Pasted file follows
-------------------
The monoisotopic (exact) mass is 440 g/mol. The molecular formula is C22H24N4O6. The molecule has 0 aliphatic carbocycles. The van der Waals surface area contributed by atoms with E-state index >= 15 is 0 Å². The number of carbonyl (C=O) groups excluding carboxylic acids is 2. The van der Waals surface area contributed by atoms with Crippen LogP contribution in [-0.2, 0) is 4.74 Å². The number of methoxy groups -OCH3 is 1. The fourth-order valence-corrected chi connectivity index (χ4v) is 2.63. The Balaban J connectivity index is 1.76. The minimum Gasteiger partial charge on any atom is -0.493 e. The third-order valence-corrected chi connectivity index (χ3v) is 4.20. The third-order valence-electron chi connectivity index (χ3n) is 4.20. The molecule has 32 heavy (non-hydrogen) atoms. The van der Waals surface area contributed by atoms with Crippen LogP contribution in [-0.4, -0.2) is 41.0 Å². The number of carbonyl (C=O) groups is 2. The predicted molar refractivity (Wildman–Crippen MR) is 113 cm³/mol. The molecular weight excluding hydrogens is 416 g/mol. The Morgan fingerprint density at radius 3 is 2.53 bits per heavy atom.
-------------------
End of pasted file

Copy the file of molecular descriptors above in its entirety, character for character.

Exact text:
The monoisotopic (exact) mass is 440 g/mol. The molecular formula is C22H24N4O6. The molecule has 0 aliphatic carbocycles. The van der Waals surface area contributed by atoms with E-state index >= 15 is 0 Å². The number of carbonyl (C=O) groups excluding carboxylic acids is 2. The van der Waals surface area contributed by atoms with Crippen LogP contribution in [-0.2, 0) is 4.74 Å². The number of methoxy groups -OCH3 is 1. The fourth-order valence-corrected chi connectivity index (χ4v) is 2.63. The Balaban J connectivity index is 1.76. The minimum Gasteiger partial charge on any atom is -0.493 e. The third-order valence-corrected chi connectivity index (χ3v) is 4.20. The third-order valence-electron chi connectivity index (χ3n) is 4.20. The molecule has 32 heavy (non-hydrogen) atoms. The van der Waals surface area contributed by atoms with Crippen LogP contribution in [-0.4, -0.2) is 41.0 Å². The number of carbonyl (C=O) groups is 2. The predicted molar refractivity (Wildman–Crippen MR) is 113 cm³/mol. The molecular weight excluding hydrogens is 416 g/mol. The Morgan fingerprint density at radius 3 is 2.53 bits per heavy atom.